Sneak peek: What to expect from Soledad O’Brien’s town hall special “Beyond Trayvon: Race and Justice in America” airing Friday, March 30th at 8pm ET

Jay O’Conner, iReporter & CEO of WCNTV.TV

 CNN IREPORT BRIEF FOR SOLEDAD O’BRIEN’s Town Hall “Beyond Trayvon: Race and Justice in America”!

On Air Question:  HOW DO YOU PROVE THE STAND YOUR GROUND LAWS IN A CASE LIKE TRAYVON MARTIN?

QUESTIONS: How do your reconcile the 2nd Amendment, Stand your Ground Laws, Citizen’s Arrest provisions of the constitution and what happened to Treyvon Martin?

Follow Up Question: Is the NAACP correct about Al Sharpton and Jessie Jackson and shouldn’t the call for Civil Rights Activism be reconciled with the Platinum Rights Activism as expressed by UN Resolution 64/169 and the injustice it seeks to correct?

Should I be invited back for a longer segment on the Economic Impact of the Treyvon Movement and Civil Rights to Platinum Rights.

 

BACKGROUND DATA FOR PRODUCERS:

THE SECOND AMENDMENT

As passed by the Congress:

A well regulated Militia, being necessary to the security of a free State, the right of the people to keep and bear Arms, shall not be infringed.

As ratified by the States and authenticated by Thomas Jefferson, Secretary of State:

A well regulated militia being necessary to the security of a free state, the right of the people to keep and bear arms shall not be infringed.[

STAND YOUR GROUND LAW

A stand-your-ground law states that a person may use deadly force in self-defense when there is reasonable belief of a threat, without an obligation to retreat first. In some cases, a person may use deadly force in public areas without a duty to retreat. Under these legal concepts, a person is justified in using deadly force in certain situations and the “stand your ground” law would be a defense or immunity to criminal charges and civil suit. The difference between immunity and a defense is that an immunity bars suit, charges, detention and arrest. A defense permits a plaintiff or the state to seek civil damages or a criminal conviction. More than half of the states in the United States have adopted the Castle doctrine, stating that a person has no duty to retreat when their home is attacked. Some states go a step further, removing the duty of retreat from any location. “Stand Your Ground”, “Line In The Sand” or “No Duty To Retreat” laws thus state that a person has no duty or other requirement to abandon a place in which he has a right to be, or to give up ground to an assailant. Under such laws, there is no duty to retreat from anywhere the defender may legally be.[1] Other restrictions may still exist; when in public, a person must be carrying the firearm in a legal manner, whether concealed or openly.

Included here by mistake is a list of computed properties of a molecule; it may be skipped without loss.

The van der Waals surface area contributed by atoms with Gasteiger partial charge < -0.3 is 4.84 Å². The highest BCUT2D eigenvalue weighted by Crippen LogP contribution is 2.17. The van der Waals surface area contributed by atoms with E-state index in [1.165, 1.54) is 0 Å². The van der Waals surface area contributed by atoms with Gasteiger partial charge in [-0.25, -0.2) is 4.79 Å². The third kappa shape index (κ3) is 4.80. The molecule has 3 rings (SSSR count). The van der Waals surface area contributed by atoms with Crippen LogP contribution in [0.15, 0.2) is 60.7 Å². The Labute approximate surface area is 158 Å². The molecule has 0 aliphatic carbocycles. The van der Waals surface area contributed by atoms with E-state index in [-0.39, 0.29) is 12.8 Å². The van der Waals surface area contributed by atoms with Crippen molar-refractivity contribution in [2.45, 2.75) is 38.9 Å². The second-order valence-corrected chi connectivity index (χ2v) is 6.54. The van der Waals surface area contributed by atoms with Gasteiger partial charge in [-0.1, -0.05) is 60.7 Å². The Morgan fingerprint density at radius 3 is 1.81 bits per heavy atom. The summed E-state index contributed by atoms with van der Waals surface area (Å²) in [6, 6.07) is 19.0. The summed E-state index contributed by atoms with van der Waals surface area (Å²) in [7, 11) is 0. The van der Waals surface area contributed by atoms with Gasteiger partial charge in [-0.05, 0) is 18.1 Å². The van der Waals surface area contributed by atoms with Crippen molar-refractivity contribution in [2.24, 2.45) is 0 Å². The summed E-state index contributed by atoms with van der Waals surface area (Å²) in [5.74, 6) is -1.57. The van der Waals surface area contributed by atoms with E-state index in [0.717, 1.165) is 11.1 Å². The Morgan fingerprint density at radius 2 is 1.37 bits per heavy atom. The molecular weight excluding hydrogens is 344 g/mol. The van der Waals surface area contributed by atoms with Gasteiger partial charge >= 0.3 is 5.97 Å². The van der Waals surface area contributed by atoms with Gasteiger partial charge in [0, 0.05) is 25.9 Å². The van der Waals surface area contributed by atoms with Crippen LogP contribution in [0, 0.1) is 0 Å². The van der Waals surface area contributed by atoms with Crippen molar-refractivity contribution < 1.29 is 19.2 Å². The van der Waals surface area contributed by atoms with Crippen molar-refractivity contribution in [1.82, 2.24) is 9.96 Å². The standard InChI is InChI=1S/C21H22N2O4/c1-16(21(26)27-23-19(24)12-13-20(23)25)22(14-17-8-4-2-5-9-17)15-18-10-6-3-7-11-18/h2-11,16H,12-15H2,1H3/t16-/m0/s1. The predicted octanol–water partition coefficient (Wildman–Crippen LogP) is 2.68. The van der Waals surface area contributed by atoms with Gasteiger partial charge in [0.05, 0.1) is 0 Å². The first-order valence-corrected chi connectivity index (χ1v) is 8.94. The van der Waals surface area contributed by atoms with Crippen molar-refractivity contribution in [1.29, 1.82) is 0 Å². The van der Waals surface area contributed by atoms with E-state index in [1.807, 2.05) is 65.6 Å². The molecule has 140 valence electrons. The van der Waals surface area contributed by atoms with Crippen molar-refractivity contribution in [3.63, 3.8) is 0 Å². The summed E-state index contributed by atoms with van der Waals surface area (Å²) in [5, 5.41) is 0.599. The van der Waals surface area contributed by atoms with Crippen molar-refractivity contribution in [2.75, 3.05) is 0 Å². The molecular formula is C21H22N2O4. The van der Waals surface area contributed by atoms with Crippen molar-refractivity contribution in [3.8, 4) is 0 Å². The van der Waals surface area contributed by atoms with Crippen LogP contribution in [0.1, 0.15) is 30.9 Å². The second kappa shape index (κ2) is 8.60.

CITIZEN ARREST

United States

Each state, with the exception of North Carolina, permits citizen arrests if the commission of a felony is witnessed by the arresting citizen, or when a citizen is asked to assist in the apprehension of a suspect by police. The application of state laws varies widely with respect to misdemeanors, breaches of the peace, and felonies not witnessed by the arresting party. For example, Arizona law allows a citizen’s arrest if the arrestor has personally witnessed the offense occurring.[35]

American citizens do not carry the authority or enjoy the legal protections held by police officers, and are held to the principle of strict liability before the courts of civil- and criminal law including, but not limited to, any infringement of another’s rights.[36] Nonetheless many citizens’ arrests are popular news stories.[37]

Though North Carolina General Statutes have no provision for citizens’ arrests, detention by private persons is permitted and applies to both private citizens and police officers outside their jurisdiction.[38] Detention is permitted where probable cause exists that one has committed a felony, breach of peace, physical injury to another person, or theft or destruction of property.[39] Detention is different from an arrest in that in a detention the detainee may not be transported without consent.

 

 

Advertisements

2 thoughts on “Sneak peek: What to expect from Soledad O’Brien’s town hall special “Beyond Trayvon: Race and Justice in America” airing Friday, March 30th at 8pm ET

Leave a Reply

Fill in your details below or click an icon to log in:

WordPress.com Logo

You are commenting using your WordPress.com account. Log Out / Change )

Twitter picture

You are commenting using your Twitter account. Log Out / Change )

Facebook photo

You are commenting using your Facebook account. Log Out / Change )

Google+ photo

You are commenting using your Google+ account. Log Out / Change )

Connecting to %s